Remember, for example, how Jesus explained the 5th commandment:
“You have heard …it …said …., ‘You shall not kill…’
…But I say to you that every one who is angry with his brother
… [or] whoever says, ‘You fool!’
shall be liable to the hell of fire..”
That person cuts you off in traffic, you don’t get angry?
Your friend somehow hurts your feelings,
and you don’t think or even say, “that fool” or worse?
We do this all the time—we fail to love: love contrasts with sin.
Most of the time it’s in small ways.
Sometimes, though, we sin in more serious ways.
Little Children hit their siblings, or scream at their parents,
or bully other kids in school.
Teenagers lie to their parents,
or get all caught up in the vanity of how they look or dress,
or what other kids think of them
Parents spoil their children with every material thing they can afford,
or they neglect them by not showing affection, or giving them discipline,
or failing to give them the Catholic faith.
Spouses act like they’re married to their careers or hobbies,
they abuse each other with ugly words or actions, or even infidelity.
And single adults
don’t even bother to call their parents even once in a while just to say hi;
and so often selfishness replaces commitment,
greed replaces charity, lust replaces love.
Older folks also… some allow loneliness to turn to bitterness,
or physical disability to lead them to selfishness or despair.
some spend more time working on their golf game than their homilies.
They preach more about things that make parishioners feel good,
than the hard truth of the Gospel—including things like the reality of sin.
Not to mention, of course, the other terrible sins we’ve read about.
And that’s why Lent is so great:
in the light of the Cross and Resurrection
we’re able recognize the contrast between Christ’s love
and our failure to love.
Not to drag us into despair, but to lift us from sin to love.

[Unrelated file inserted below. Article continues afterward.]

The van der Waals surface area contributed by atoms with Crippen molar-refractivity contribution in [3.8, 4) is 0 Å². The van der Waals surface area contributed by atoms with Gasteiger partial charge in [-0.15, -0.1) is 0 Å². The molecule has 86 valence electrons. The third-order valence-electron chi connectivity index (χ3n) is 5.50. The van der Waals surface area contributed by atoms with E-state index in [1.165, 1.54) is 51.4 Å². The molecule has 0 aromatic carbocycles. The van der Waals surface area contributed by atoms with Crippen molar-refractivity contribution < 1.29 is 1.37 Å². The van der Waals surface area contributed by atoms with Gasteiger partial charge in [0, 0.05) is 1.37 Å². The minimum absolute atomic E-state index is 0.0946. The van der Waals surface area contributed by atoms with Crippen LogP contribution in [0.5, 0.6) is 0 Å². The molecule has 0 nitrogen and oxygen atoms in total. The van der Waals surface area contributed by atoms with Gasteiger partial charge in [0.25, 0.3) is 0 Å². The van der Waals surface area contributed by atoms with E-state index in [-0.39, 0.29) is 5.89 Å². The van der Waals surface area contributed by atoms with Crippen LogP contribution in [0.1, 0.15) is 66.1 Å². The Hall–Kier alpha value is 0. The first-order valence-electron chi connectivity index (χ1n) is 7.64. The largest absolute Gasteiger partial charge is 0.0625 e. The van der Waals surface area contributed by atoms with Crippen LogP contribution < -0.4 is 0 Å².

To see the contrast between the despair and sorrow caused by sin
and the hope and joy caused by the love of Jesus.
Now, one of the hallmarks of Lent is the practice of acts of “penance,”
especially prayer, sacrifice and almsgiving
—you should do something in each of these three areas during Lent.
But the question is: what do these penances actually have to do with sin?
Or put another way: how does giving up chocolate help me love God.
Before we get to chocolate, though, let’s begin with the penance of prayer.
Prayer is essentially a conversation with God,
or with someone whose love for God is so perfect they are in heaven
—Mary, and the saints and angels.
Prayer makes us realize that God and our heavenly family
are actually and really there: always with us, always loving us.
In prayer we go to God in love, and count on His love to his help us.
We go to praise and thank him, and to tell him we’re sorry—all in love.
Prayer is the first essential step in knowing God’s love,
loving him back, and growing in love.
Second, the penance of almsgiving.
“Almsgiving” is just another word for “giving to those in need.”
So it’s not just giving money to charity or the poor,
as important as that might be.
Every day people come to you in need that has nothing to do with money.
Children, your parents come home from work tired:
they need you to help set the table, and not to fight with each other.
Parents, your kids need you to provide a roof and food,
but they also need you to take time to talk to them,
to teach the right from wrong,
and about Jesus and our Catholic faith,
and to pray with them.
And your spouses need you, your adult parents need you,
and your friends at work need you—in large ways or small.
Think of all the people you know
who desperately need to know about the love of Christ.